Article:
19 February 2015

On reading books

Inspired by one of the many blogs I read, I've decided to challenge myself to finish one book every week--I started the week of January 19th and I'm going to try to keep it going until I leave for the JMT (I'll probably have plenty of time to read on the trail... but I think I'll be happier forgoing heavy reading material for a little while :-) ).

I've  always enjoyed reading.  Since moving out of my parents' house I've never been able to justify paying for cable (although I'm still definitely susceptible to the occasional Netflix binge session...), and, especially after college, I've always felt good about filling my down time with reading rather than a lot of watching.  However, lately much of my reading has been in the form of blogs, online news stories, and the occasional magazine.  Although I have a stack of unread books waiting for me (and a long list of books I'd like to read), reading online just felt easier.

There's nothing wrong with reading a lot online--it's pretty amazing that we have so much information so readily available to us--but I think there's some real value in reading in the longer form.  It's a cool experience to be lost in a story for hours or even days--and I think it's uniquely calming in a world where we've become sort of constantly bombarded with random bits of news and information.  I also think there's value to the practice of allotting your singular focus on a book when it can be so easy to be distracted by all the other media available.  For myself, I definitely feel like I've experienced some decline in my general ability to focus.  With so much information to consume (or even to just be entertained by) I've experienced a real desire to try to multitask and capture it all... but of course if I'm trying to listen to the latest NPR story while also reading my email (and checking facebook every few minutes), I'm actually gaining very little from any of those activities.

Plus, having a good book already lined up in the queue makes the decision to not watch that next episode of Ice Road Truckers on Hulu much easier (I'm not proud...) :-).

Also, although like I said, I love reading and love most of the books I read... I've always had trouble remembering much about them.  I'm weird (and broken?).  But rather than getting my brain checked... I thought I'd write little reviews here!  Hopefully it'll help me remember something.

Week 1 (January 19):  The Lipstick Gospel by Stephanie May Wilson

I started with an easy one--I actually read it all in one afternoon on my day off (and I'm certainly not a fast reader!).  There are parts of this story that felt a little shallow--it's definitely a version of the typical coming of age story that I think gets a little old once you've come of age.  Also, after working in the non-profit world, the idea she shares that someone goes away to help the needy, but actually gains more from the experience than they were able to give has started to feel pretty cliche.  However, it's wonderfully well written, and there's definitely a refreshingly raw honesty in the story that you don't experience in the stereotypical Christian world.  I also have to admit that I really related to many of her experiences, and was inspired and encouraged by the story to continue on my perhaps less conventional, but definitely more adventure, love, and gratitude-filled path :-).  I think it could have a similar effect on plenty of other people, so I'll give it a thumbs up and I'd definitely suggest it to anyone interested in a memoir on faith.  Plus I think you can still download it for free on her website.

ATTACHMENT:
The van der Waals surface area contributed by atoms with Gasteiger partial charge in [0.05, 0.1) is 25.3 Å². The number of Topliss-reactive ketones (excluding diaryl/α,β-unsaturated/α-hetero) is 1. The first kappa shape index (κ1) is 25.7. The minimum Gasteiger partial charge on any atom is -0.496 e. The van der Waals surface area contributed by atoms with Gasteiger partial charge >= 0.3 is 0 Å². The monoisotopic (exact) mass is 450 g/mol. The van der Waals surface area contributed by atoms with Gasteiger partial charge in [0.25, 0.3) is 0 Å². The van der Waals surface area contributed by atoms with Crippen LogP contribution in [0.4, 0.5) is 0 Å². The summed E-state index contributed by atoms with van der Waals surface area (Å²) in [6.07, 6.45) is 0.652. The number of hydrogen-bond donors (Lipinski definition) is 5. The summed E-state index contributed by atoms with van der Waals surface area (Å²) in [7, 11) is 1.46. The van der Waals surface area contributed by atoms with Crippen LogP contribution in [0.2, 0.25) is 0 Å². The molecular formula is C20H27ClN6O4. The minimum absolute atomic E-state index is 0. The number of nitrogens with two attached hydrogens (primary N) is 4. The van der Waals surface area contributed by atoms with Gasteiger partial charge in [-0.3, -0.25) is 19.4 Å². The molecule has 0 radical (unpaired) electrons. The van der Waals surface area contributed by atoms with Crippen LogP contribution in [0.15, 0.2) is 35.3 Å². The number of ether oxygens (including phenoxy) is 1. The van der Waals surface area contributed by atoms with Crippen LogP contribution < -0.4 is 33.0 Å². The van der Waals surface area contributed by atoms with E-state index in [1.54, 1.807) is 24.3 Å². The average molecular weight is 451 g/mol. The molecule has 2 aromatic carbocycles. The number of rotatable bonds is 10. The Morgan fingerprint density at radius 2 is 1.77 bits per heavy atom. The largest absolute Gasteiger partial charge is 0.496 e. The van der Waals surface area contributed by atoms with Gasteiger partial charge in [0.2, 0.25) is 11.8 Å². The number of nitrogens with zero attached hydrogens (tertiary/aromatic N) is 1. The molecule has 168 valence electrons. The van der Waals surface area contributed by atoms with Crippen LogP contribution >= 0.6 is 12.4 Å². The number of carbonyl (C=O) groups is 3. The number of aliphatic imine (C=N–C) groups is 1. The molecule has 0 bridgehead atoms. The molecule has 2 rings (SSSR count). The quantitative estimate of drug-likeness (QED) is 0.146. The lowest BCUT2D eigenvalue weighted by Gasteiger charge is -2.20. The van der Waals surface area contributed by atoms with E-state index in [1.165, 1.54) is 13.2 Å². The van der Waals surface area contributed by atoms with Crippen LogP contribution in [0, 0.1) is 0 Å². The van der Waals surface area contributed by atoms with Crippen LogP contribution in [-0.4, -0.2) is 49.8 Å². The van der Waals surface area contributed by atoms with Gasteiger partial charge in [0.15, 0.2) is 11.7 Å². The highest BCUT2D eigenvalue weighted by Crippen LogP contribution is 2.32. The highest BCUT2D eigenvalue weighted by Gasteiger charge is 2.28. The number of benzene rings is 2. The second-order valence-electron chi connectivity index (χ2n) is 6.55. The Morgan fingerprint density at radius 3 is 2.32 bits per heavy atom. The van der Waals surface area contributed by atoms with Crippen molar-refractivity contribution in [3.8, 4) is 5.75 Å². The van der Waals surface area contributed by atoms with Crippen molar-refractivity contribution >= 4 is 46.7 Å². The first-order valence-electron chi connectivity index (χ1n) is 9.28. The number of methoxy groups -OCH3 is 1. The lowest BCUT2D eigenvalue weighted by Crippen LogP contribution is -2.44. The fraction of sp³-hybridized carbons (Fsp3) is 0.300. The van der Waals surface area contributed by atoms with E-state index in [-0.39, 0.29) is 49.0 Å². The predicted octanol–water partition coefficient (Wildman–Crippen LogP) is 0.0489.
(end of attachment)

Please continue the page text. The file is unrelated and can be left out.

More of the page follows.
Week 2 (January 26): Planning Your Thru-Hike of the John Muir Trail by Ray Rippel

I read this one for one pretty obvious reason--I'm planning to hike the John Muir Trail :-). Also, it was recommended on one of the many great blogs I've read about the trail (Trail to Summit), and it was pretty cheap as far as guide books go ($7)!  It was very well written and fun to read (it's pretty crazy how exciting it is to read stories about the trail over and over again!), but regardless of what the title and subtitle might lead you to believe (Everything You Need to Know to Start Planning Your 211 Mile Adventure of a Lifetime!), it's not really much of a guide book.  He even admits on one of the first few pages that it's not actually intended to be a guide book.  Hah.  But, like I said, it's still a great, well written story, and he does provide a few suggestions for planning and even a couple of sample itineraries at the end.  If you're planning a hike on the JMT (or thinking about it, or dreaming about it...), and you're looking for more stuff to read, I'd suggest it!

Week 3 (February 2): Unbroken by Laura Hillenbrand

This book is really great. You should stop reading this blog and go read it instead.  Perhaps the only downside is that it's really long... I actually started reading it in early January sometime and didn't finish it until the first week in February... but it's totally worth it.  I was humbled in so many ways--by how little I know about WWII history, by how cushy and easy my life is in comparison to all the characters experienced (and how many things I can still find to complain about), by the incredibly terrible things human beings can end up doing to each other, and by the incredible healing that's still somehow possible.